Skip to main content

John Boice - Fukushima Radiation a Threat?



Epidemiologist John Boice did a superb job this morning on MSNBC tempering overreaction to radiation levels.
Key takeaways:
Dilution and dispersal of radioactive iodine moving away from the Japanese coastline keeps any impact minor.
Sensitive detection equipment in U.S. is picking up insignificant levels of iodine. For example,  iodine levels in milk in the U.S. is 5,000 times below FDA standards.
None of this means that concern should not be directed to the workers at Fukushima.

Comments

Anonymous said…
He used the term "minuscule" so many times i lost count, trying to convince us, you see. LOL! Then he used a banana as an example of something that has radiation that no harm. He's a sorry excuse for making a case.

I'll bet he has moved his family out of harms way. He can take his banana, well..you know. ALL LIES!
Frank Jablonski said…
Hey, Anonymous.

Try thinking.

http://discovermagazine.com/2007/jun/life-is-rad
Frank Jablonski said…
Hey, Anonymous.

Radiation is everywhere, and the best science indicates that there is a level of it below which harm from radiation, if any, is likely exceeded by the benefit from the body's adaptive responses to it.

http://discovermagazine.com/2007/jun/life-is-rad

http://www.angelfire.com/mo/radioadaptive/ramsar.html
Anonymous said…
"the best science" supports rejection of LNT and acceptance of hormesis? Only if you consider Lyndon Larouche better science than UNSCEAR, ICRP, NAS, US NRC ...

When your journal's not peer reviewed, you can publish anything you want. Hence hormesis as a cottage industry.
Brian Mays said…
You're behind the times, Anonymous.

These days, cutting-edge scientific research related to hormesis is published in peer-reviewed journals. Here is an example, and no, it's not published by LaRouche.

Popular posts from this blog

Sneak Peek

There's an invisible force powering and propelling our way of life.
It's all around us. You can't feel it. Smell it. Or taste it.
But it's there all the same. And if you look close enough, you can see all the amazing and wondrous things it does.
It not only powers our cities and towns.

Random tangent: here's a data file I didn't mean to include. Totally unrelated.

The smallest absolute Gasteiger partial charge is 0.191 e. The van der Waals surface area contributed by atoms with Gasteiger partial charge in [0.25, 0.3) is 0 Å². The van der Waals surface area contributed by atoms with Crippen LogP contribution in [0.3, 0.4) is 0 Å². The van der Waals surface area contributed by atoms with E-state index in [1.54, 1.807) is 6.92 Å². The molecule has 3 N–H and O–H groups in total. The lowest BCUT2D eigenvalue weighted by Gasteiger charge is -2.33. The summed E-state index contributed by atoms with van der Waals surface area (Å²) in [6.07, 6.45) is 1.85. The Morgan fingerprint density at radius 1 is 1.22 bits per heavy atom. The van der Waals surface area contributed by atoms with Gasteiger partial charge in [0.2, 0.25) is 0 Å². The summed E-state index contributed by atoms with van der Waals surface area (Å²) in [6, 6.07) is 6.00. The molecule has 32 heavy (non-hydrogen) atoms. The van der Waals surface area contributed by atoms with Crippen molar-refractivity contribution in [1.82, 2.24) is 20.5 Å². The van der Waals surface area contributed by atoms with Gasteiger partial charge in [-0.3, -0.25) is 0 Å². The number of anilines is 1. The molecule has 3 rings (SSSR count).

And all the high-tech things we love.
It gives us the power to invent.
To explore.
To discover.
To create advanced technologies.
This invisible force creates jobs out of thin air.
It adds billions to our economy.
It's on even when we're not.
And stays on no matter what Mother Nature throws at it.
This invisible force takes us to the outer reaches of outer space.
And to the very depths of our oceans.
It brings us together. And it makes us better.
And most importantly, it has the power to do all this in our lifetime while barely leaving a trace.
Some people might say it's kind of unbelievable.
They wonder, what is this new power that does all these extraordinary things?

A Design Team Pictures the Future of Nuclear Energy

For more than 100 years, the shape and location of human settlements has been defined in large part by energy and water. Cities grew up near natural resources like hydropower, and near water for agricultural, industrial and household use.

So what would the world look like with a new generation of small nuclear reactors that could provide abundant, clean energy for electricity, water pumping and desalination and industrial processes?

Hard to say with precision, but Third Way, the non-partisan think tank, asked the design team at the Washington, D.C. office of Gensler & Associates, an architecture and interior design firm that specializes in sustainable projects like a complex that houses the NFL’s Dallas Cowboys. The talented designers saw a blooming desert and a cozy arctic village, an old urban mill re-purposed as an energy producer, a data center that integrates solar panels on its sprawling flat roofs, a naval base and a humming transit hub.

In the converted mill, high temperat…

Seeing the Light on Nuclear Energy

If you think that there is plenty of electricity, that the air is clean enough and that nuclear power is a just one among many options for meeting human needs, then you are probably over-focused on the United States or Western Europe. Even then, you’d be wrong.

That’s the idea at the heart of a new book, “Seeing the Light: The Case for Nuclear Power in the 21st Century,” by Scott L. Montgomery, a geoscientist and energy expert, and Thomas Graham Jr., a retired ambassador and arms control expert.


Billions of people live in energy poverty, they write, and even those who don’t, those who live in places where there is always an electric outlet or a light switch handy, we need to unmake the last 200 years of energy history, and move to non-carbon sources. Energy is integral to our lives but the authors cite a World Health Organization estimate that more than 6.5 million people die each year from air pollution.  In addition, they say, the global climate is heading for ruinous instability. E…